Some ideas on holding a project while polishing it:
You can bond a strip of rubber or leather to vice grip plyers using
contact cement. It might help if you grind off the teeth of the
jaws. The amount of pressure the jaws of the plyers apply to the
work piece can be adjusted. I put a glove on my left hand so that I
can handle the hot piece when I remove it from the jaws of the
plyers. You can also dunk the piece in water while being held with
the plyers.The plyers may not work on all projects but can help on
I have taken a 6 inch piece of 1x2 wood and tapered one end and cut
a slot through the middle of it. Slide the tapered end into a ring
to hold the ring while polishing it.
The worst part of polishing is removing fire scale, so don't get it.
Use an anti-fire scale flux on all your project before each solder
step. If you cast I will send you a copy of my anti-fire scale
vacuum casting technique. No charge. We have to put an end to that
dreaded fire scale.
You have some neat innovative suggestions there. I recently
purchased a pair of small vice grips from Harbor Freight but have not
yet modified them. I will use them for most other holding jobs
but....I still prefer to hold my buffing jobs by hand.
Meanwhile, re fire sale....the best way to get rid of it is still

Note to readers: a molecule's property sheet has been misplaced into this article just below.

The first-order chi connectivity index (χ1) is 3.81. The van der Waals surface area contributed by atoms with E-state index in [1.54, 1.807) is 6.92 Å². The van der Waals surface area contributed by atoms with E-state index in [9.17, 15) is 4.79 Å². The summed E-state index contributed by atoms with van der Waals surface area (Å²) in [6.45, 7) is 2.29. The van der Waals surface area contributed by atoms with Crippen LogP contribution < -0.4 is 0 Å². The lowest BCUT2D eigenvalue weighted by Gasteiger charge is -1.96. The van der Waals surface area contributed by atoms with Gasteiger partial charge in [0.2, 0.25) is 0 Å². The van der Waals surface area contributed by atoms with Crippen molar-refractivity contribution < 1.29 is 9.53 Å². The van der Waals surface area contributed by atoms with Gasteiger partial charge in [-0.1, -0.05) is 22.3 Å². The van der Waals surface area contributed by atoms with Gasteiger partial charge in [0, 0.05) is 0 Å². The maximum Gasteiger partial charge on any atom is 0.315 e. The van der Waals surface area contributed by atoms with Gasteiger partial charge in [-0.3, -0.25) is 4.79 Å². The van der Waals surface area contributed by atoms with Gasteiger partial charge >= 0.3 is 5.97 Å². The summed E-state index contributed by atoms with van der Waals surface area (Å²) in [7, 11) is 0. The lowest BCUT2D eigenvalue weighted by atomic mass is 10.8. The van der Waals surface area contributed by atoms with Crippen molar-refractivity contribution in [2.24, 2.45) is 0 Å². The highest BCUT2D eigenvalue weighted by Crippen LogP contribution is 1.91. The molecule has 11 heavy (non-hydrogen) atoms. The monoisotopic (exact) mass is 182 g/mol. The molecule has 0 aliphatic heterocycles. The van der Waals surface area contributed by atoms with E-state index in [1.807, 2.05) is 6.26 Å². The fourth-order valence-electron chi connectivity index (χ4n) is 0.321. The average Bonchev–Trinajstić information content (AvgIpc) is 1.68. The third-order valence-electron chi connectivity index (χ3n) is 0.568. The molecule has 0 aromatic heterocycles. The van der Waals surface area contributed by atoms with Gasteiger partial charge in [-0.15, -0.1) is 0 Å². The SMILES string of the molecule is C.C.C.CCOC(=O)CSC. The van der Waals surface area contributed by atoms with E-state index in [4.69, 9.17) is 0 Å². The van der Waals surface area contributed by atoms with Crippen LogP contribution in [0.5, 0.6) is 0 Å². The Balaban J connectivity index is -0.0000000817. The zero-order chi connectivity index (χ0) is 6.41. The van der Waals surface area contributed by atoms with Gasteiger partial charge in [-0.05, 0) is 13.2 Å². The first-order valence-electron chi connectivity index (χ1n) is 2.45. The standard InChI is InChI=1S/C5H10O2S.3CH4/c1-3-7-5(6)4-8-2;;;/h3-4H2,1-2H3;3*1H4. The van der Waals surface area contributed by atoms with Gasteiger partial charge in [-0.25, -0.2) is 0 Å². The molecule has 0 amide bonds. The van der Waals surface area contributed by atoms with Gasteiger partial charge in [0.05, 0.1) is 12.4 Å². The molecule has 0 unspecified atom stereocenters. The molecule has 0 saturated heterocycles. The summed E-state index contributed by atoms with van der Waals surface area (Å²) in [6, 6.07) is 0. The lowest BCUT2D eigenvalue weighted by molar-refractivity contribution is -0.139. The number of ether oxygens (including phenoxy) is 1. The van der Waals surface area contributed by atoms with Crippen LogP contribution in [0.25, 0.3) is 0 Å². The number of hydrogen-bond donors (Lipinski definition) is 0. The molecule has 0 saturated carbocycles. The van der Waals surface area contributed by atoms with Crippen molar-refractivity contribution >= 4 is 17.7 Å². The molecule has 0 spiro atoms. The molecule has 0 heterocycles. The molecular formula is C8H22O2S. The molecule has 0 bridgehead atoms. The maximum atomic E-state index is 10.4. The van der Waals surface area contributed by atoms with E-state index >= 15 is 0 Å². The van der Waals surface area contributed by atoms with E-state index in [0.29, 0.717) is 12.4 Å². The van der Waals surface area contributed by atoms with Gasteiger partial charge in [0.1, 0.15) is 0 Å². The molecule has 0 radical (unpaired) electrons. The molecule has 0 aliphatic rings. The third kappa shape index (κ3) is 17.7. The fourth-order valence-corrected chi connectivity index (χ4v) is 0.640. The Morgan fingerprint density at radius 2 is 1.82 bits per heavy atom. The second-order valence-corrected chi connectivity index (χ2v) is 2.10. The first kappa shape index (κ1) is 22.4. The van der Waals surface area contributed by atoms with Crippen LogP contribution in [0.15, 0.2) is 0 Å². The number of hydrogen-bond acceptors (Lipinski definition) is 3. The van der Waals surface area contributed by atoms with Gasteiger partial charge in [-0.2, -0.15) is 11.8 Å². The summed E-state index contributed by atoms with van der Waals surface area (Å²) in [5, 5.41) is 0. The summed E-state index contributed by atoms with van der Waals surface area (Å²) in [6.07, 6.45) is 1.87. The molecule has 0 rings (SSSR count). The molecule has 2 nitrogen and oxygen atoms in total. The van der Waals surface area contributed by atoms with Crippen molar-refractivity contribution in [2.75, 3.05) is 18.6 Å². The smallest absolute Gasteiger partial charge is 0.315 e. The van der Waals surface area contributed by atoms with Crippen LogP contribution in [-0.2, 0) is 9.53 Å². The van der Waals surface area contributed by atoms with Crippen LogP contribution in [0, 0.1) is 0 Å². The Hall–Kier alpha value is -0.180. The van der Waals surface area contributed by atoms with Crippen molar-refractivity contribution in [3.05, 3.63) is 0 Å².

not to get it. The liberal use of Prip's or similar anti-firescale
solutions is still the best way...an ounce of prevention you know.
However, if one should get some fire scale/stain....rather than wast
time, polishing materials, and of course, loosing extra metal from
sanding or buffing, here is another way to get rid of it.
Before setting any stones or doing your course polishing, gently
heat the piece (I mean gently....no red) and put it directly into the
pickle (be careful the pickle does not splash onto surrounding items
including yourself). I like the bisodium sulphate pickle but others
probably work as well. Take the piece out, rinse it and then scrub
it with a soft brass brush and soap. Do this three times and all
your firescale/stain should be gone or mostly so.
I recently began requiring all my students go through this cleaning
process because many of them do not have a grasp of how to prevent
scale/stain. This relieves them of a lot of aggreviation and
frustration when they get to the polishing stage.
Cheers from Don at The Charles Belle Studio in SOFL where simple
elegance IS fine jewelry! @coralnut2